The district attorney did not answer these questions and said he hopes people look at the facts and know that people will see what they want and hope to see, and until you break things down frame-by-frame, some things are hard to see.
“There were falsehoods made and you can draw whatever inference you want,” Womble said.
Emergency medical services were requested for Brown minutes after the altercation, Womble said. This entire interaction took 44 seconds and the total time from the first shot to the last was five seconds, he said.
The autopsy and toxicology reports have not been finalized at this time, Womble said. But the preliminary findings showed Brown was shot twice: a non-lethal shot in the arm and a lethal shot to the back of the neck. Multiple shrapnel grazings were also found. The cause of death was found to be multiple gunshot wounds, according to the medical examiner.
An independent autopsy ruled Brown was shot five times.
In a statement released a couple of hours after the news conference, attorneys for Brown’s families decried Womble’s conclusion.
“To say this shooting was justified, despite the known facts, is both an insult and a slap in the face to Andrew’s family, the Elizabeth City community, and to rational people everywhere,” the statement said. “Not only was the car moving away from officers, but four of them did not fire their weapons — clearly they did not feel that their lives were endangered. And the bottom line is that Andrew was killed by a shot to the back of the head.”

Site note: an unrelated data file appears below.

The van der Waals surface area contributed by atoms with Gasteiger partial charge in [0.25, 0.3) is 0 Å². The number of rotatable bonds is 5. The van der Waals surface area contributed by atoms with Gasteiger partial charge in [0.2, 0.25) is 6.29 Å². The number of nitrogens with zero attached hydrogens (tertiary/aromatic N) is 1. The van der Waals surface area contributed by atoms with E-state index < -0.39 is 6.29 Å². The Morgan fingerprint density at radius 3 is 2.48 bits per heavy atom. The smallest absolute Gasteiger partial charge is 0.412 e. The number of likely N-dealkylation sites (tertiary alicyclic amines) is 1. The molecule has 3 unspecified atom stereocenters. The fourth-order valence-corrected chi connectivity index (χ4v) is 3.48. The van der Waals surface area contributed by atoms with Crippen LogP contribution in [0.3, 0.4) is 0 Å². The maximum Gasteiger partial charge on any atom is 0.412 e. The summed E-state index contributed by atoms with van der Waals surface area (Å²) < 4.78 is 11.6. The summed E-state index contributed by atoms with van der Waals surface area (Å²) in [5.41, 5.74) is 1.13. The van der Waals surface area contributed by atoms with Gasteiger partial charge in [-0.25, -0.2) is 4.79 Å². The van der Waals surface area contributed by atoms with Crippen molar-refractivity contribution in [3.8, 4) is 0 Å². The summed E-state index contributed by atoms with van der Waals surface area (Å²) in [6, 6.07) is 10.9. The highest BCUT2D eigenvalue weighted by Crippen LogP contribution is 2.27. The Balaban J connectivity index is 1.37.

Womble said Brown acted consistent with his history with law enforcement by resisting arrest and a law enforcement officer should not gamble with their lives.
Womble said when weighing the degree of force used, the district attorney must not look at hindsight, because it is important to understand the quick-thinking law enforcement officers must use in order to protect themselves and others in a reasonable way.
Reporters and others in the press conference asked multiple times why deputies could not leave the situation to diffuse it and arrest Brown at another time. Womble said this was not what they were sworn to do.
“The law enforcement officers were duty-bound to stand their ground,” Womble said.
The district attorney said he was not taking public opinion into account for this decision, but did recognize people’s right to protest and the First Amendment.
Womble noted that he did not speak with the family before he gave this press conference because of the strained relationship between them. The Brown family asked Womble to recuse himself from the investigation.